On May 19, 1846, following the initial battle between Mexican forces and United States troops under Gen. Zachary Taylor in the disputed territory between the Neuces and Rio Grande rivers, Michigan's Governor received a request from the War Department to enroll a regiment of volunteer infantry. Made up of 10 companies, the regiment would be held in readiness for service until called for by the President.
Under the first call, 13 independent companies, 11 infantry and two cavalry, responded. However, only Detroit's Brady Guards were accepted. The men were sent to garrison the posts at Mackinac and Sault Ste. Marie to free the regular troops stationed there for duty in Mexico. Of the companies tendered for service, four were from Detroit, two from Monroe, three from Lenawee County, and one each came from St. Clair, Hillsdale, Berrien, and Wayne County (outside Detroit).
The First Michigan Volunteers was enrolled and mustered in answer to a second call in October 1847. The companies were from: Kalamazoo, St. Clair and Wayne Counties, Pontiac, three from Detroit, western Michigan, Hillsdale, Lenawee, Monroe, Marshall, and the southeastern part of the state. The companies were mustered into federal service at various times during November and December 1847 and January and February 1848.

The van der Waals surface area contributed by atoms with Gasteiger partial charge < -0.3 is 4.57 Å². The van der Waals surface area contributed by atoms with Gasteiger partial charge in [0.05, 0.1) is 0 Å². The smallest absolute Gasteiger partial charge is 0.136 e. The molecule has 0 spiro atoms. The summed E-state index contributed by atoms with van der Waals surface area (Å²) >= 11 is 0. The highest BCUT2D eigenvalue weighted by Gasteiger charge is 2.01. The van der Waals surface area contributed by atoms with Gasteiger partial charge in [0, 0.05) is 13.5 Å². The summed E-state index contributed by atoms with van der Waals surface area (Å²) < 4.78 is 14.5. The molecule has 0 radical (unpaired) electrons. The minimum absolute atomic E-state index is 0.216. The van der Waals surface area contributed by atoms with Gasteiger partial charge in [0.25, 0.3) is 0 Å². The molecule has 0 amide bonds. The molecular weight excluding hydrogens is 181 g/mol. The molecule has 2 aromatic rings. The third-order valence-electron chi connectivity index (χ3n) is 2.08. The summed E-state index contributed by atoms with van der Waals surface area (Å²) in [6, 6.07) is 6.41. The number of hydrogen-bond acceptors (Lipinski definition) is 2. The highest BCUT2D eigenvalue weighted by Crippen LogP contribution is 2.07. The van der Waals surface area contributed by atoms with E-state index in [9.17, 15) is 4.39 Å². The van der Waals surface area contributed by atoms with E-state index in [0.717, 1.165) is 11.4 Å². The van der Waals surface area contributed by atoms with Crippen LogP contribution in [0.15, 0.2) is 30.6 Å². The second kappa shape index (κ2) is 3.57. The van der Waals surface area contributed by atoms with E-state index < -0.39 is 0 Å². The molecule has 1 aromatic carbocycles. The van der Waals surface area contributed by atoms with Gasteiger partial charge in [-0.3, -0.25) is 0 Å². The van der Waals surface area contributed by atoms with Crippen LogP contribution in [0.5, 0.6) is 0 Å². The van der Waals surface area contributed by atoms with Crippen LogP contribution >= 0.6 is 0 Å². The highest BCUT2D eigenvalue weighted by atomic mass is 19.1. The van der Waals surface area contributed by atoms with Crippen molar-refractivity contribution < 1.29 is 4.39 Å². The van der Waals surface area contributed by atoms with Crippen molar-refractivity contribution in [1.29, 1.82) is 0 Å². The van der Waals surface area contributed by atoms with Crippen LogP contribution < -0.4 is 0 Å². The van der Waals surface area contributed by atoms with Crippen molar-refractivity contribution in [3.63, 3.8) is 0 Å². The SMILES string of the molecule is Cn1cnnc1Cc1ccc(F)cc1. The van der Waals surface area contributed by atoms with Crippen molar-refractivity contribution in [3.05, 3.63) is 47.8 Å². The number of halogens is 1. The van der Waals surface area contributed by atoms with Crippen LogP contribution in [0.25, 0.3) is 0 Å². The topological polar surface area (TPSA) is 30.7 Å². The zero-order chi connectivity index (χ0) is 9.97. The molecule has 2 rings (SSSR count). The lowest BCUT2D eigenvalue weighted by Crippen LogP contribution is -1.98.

Prior to January 1848, six companies were sent to the battle area and landed at Vera Cruz, Mexico, where the four remaining Michigan companies later joined them. General Scott was already occupying Mexico City when the last companies advanced as far as Cordova, which they garrisoned until the peace treaty was signed. Michigan troops guarded General Scott's communications lines.
Although Michigan men were in the field for nearly six months, they never saw battle. The regiment was mustered out at Detroit on July 23, 1848.